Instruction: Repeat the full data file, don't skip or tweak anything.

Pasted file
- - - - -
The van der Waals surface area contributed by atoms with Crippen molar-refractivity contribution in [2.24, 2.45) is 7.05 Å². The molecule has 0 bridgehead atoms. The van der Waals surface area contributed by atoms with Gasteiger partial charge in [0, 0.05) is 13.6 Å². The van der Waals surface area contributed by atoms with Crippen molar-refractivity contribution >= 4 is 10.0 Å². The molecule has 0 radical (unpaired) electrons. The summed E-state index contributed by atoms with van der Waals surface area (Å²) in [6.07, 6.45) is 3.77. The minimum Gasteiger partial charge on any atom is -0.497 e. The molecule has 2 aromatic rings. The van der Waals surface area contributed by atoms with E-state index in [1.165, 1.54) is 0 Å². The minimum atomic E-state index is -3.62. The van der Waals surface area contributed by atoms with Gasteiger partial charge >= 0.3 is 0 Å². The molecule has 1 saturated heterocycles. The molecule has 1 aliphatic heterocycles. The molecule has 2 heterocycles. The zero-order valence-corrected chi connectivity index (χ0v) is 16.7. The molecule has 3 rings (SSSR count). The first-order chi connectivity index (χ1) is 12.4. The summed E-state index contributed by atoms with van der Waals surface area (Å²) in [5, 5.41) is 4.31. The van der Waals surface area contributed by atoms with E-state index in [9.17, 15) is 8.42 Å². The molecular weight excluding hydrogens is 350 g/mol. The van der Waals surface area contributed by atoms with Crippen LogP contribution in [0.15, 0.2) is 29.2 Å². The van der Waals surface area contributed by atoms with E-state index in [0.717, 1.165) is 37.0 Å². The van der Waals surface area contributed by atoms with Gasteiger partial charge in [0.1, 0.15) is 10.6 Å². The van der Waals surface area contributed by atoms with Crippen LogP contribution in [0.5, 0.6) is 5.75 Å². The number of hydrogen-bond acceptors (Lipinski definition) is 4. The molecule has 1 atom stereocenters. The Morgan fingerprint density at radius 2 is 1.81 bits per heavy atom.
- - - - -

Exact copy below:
The van der Waals surface area contributed by atoms with Crippen molar-refractivity contribution in [2.24, 2.45) is 7.05 Å². The molecule has 0 bridgehead atoms. The van der Waals surface area contributed by atoms with Gasteiger partial charge in [0, 0.05) is 13.6 Å². The van der Waals surface area contributed by atoms with Crippen molar-refractivity contribution >= 4 is 10.0 Å². The molecule has 0 radical (unpaired) electrons. The summed E-state index contributed by atoms with van der Waals surface area (Å²) in [6.07, 6.45) is 3.77. The minimum Gasteiger partial charge on any atom is -0.497 e. The molecule has 2 aromatic rings. The van der Waals surface area contributed by atoms with E-state index in [1.165, 1.54) is 0 Å². The minimum atomic E-state index is -3.62. The van der Waals surface area contributed by atoms with Gasteiger partial charge >= 0.3 is 0 Å². The molecule has 1 saturated heterocycles. The molecule has 1 aliphatic heterocycles. The molecule has 2 heterocycles. The zero-order valence-corrected chi connectivity index (χ0v) is 16.7. The molecule has 3 rings (SSSR count). The first-order chi connectivity index (χ1) is 12.4. The summed E-state index contributed by atoms with van der Waals surface area (Å²) in [5, 5.41) is 4.31. The van der Waals surface area contributed by atoms with E-state index in [9.17, 15) is 8.42 Å². The molecular weight excluding hydrogens is 350 g/mol. The van der Waals surface area contributed by atoms with Crippen LogP contribution in [0.15, 0.2) is 29.2 Å². The van der Waals surface area contributed by atoms with E-state index in [0.717, 1.165) is 37.0 Å². The van der Waals surface area contributed by atoms with Gasteiger partial charge in [0.1, 0.15) is 10.6 Å². The van der Waals surface area contributed by atoms with Crippen LogP contribution in [0.5, 0.6) is 5.75 Å². The number of hydrogen-bond acceptors (Lipinski definition) is 4. The molecule has 1 atom stereocenters. The Morgan fingerprint density at radius 2 is 1.81 bits per heavy atom.